I haven’t written on here about the Coronavirus situation, but I have been in healthy dialogue with peers on Facebook and Twitter. However, I want to address two issues in relation to children and the reopening of schools in September.
There is a lot of speculation in the media and online about two aspects of children returning to school. The first is educational, the other is about their mental health.
Whilst the educational impact of not being in school or a suitable educational environment conducive to learning is quite clear, the impact on mental health is far less clear cut.
Yesterday a study was reported in the BBC which had shown that anxiety in children had decreased markedly during the ‘long summer’ of school closures. Whilst many children were missing their daily interaction with school friends, many found ways around this. Some had social bubbles of school friend families. Others used outdoor social distanced socialising. Most had access to either telephone or internet communications. There is clear evidence that the way we do schooling and formal assessment is itself a threat to the mental health of children. The government urgently need to do something about this.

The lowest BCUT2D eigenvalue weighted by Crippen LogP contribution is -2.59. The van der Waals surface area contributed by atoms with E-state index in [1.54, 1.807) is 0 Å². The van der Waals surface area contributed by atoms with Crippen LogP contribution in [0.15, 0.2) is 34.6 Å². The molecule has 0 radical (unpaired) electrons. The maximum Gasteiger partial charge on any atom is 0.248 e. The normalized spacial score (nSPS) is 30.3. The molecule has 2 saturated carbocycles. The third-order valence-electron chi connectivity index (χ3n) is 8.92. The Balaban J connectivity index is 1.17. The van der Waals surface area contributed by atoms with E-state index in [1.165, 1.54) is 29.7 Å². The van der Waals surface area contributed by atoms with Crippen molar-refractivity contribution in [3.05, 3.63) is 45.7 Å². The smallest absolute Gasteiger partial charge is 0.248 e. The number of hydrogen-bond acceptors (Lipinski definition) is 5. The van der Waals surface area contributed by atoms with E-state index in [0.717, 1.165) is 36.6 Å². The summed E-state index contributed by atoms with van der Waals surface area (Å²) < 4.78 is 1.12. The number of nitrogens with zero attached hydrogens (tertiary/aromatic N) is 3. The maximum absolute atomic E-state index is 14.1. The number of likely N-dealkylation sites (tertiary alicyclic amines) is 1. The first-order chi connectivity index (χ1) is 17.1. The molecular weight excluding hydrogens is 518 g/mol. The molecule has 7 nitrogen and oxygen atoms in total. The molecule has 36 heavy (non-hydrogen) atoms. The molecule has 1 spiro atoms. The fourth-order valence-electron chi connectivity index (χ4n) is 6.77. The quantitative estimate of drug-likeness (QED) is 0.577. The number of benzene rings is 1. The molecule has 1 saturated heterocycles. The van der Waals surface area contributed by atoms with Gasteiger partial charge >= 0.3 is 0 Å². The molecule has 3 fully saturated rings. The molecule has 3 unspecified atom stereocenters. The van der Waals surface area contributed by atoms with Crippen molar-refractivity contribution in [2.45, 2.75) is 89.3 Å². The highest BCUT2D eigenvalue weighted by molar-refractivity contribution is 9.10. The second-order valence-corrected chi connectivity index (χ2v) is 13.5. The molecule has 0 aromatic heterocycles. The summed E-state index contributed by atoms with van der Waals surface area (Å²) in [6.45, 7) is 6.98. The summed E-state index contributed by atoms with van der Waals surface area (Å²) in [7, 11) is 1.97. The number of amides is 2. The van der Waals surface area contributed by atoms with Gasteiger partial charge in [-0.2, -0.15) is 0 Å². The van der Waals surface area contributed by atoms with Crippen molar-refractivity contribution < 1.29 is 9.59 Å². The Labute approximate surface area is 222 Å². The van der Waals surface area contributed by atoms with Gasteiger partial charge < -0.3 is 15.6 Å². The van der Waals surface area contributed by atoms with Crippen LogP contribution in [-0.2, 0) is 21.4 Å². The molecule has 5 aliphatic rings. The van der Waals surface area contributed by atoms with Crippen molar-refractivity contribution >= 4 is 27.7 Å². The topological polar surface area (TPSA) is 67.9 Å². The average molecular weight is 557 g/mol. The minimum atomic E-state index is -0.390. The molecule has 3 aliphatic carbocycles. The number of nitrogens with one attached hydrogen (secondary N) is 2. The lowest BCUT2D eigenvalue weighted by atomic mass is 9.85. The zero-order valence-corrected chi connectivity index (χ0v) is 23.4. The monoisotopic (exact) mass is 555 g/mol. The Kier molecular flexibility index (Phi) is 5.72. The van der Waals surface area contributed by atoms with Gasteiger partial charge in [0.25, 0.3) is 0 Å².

One big concern is that most state schools simply do not have the space for the social distancing measures required if an entire school is in attendance. Another issue is that school do act as an amplifier of the virus into the local communities. Two studies in April, albeit with slightly different aims and methodologies, both came to the conclusion that closing educational places had the single biggest impact on slowing the virus spread out of all the measures that we’re implemented.
There is no sure way of knowing what comes next. Other countries are showing mixed data which is not readily comparable to the UK situation. However, winter is a time when viruses spread the most and it should be noted that the main reason for this isn’t so much that people are indoors more, although that is a factor, it is the simple fact that children are back at school.
BBC Radio 4’s “Inside Science” programme this week (follow the link to listen on BBC Sounds) Paul Hunter, Professor of Medicine at Norwich Medical School, covered the data and risks associated with children going back to school in far more detail than this brief overview. On the programme, they, however, failed to note the report of the drop in anxiety levels during the lockdown period. This is an area that I am sure will attract much research in the coming months and years.
Professor Hunter also mentioned a very useful website for information and data about children and covid-19, covid.joinzoe.com.
I note that some will come back at me with, “well, what would YOU do?” or “could YOU do better?!” That’s not the point, and I don’t know because I am not in the position to have the information about what could be done. I just think that we all need to be abreast of the facts.